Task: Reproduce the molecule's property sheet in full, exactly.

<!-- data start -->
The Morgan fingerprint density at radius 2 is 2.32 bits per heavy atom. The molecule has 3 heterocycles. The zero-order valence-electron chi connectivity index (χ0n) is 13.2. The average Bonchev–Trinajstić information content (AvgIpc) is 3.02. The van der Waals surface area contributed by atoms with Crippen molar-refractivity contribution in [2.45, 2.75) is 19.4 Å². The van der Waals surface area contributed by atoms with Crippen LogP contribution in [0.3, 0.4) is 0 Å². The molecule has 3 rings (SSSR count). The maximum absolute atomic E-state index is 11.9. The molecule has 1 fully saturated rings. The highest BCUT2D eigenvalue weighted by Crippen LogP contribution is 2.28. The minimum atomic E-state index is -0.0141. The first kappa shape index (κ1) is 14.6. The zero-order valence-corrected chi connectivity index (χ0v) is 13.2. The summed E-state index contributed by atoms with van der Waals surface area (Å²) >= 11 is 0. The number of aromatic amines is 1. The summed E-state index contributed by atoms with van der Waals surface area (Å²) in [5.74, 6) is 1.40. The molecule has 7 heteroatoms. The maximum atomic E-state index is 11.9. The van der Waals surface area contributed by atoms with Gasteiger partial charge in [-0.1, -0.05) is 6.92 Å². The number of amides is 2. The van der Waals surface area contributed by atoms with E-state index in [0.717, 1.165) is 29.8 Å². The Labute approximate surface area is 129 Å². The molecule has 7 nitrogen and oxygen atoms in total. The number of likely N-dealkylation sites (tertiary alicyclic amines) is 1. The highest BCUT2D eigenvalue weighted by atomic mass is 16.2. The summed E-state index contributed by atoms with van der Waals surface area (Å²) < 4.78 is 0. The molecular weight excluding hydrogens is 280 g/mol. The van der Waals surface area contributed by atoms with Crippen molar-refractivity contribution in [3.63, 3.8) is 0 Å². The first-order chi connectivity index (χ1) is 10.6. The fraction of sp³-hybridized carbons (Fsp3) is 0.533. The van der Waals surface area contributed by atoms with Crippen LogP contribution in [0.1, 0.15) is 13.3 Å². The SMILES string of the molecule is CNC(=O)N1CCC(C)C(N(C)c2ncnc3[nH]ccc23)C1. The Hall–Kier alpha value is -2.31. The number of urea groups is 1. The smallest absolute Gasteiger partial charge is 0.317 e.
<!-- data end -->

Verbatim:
The Morgan fingerprint density at radius 2 is 2.32 bits per heavy atom. The molecule has 3 heterocycles. The zero-order valence-electron chi connectivity index (χ0n) is 13.2. The average Bonchev–Trinajstić information content (AvgIpc) is 3.02. The van der Waals surface area contributed by atoms with Crippen molar-refractivity contribution in [2.45, 2.75) is 19.4 Å². The van der Waals surface area contributed by atoms with Crippen LogP contribution in [0.3, 0.4) is 0 Å². The molecule has 3 rings (SSSR count). The maximum absolute atomic E-state index is 11.9. The molecule has 1 fully saturated rings. The highest BCUT2D eigenvalue weighted by Crippen LogP contribution is 2.28. The minimum atomic E-state index is -0.0141. The first kappa shape index (κ1) is 14.6. The zero-order valence-corrected chi connectivity index (χ0v) is 13.2. The summed E-state index contributed by atoms with van der Waals surface area (Å²) >= 11 is 0. The number of aromatic amines is 1. The summed E-state index contributed by atoms with van der Waals surface area (Å²) in [5.74, 6) is 1.40. The molecule has 7 heteroatoms. The maximum atomic E-state index is 11.9. The van der Waals surface area contributed by atoms with Gasteiger partial charge in [-0.1, -0.05) is 6.92 Å². The number of amides is 2. The van der Waals surface area contributed by atoms with E-state index in [0.717, 1.165) is 29.8 Å². The Labute approximate surface area is 129 Å². The molecule has 7 nitrogen and oxygen atoms in total. The number of likely N-dealkylation sites (tertiary alicyclic amines) is 1. The highest BCUT2D eigenvalue weighted by atomic mass is 16.2. The summed E-state index contributed by atoms with van der Waals surface area (Å²) < 4.78 is 0. The molecular weight excluding hydrogens is 280 g/mol. The van der Waals surface area contributed by atoms with Crippen molar-refractivity contribution in [3.63, 3.8) is 0 Å². The first-order chi connectivity index (χ1) is 10.6. The fraction of sp³-hybridized carbons (Fsp3) is 0.533. The van der Waals surface area contributed by atoms with Crippen LogP contribution in [0.1, 0.15) is 13.3 Å². The SMILES string of the molecule is CNC(=O)N1CCC(C)C(N(C)c2ncnc3[nH]ccc23)C1. The Hall–Kier alpha value is -2.31. The number of urea groups is 1. The smallest absolute Gasteiger partial charge is 0.317 e.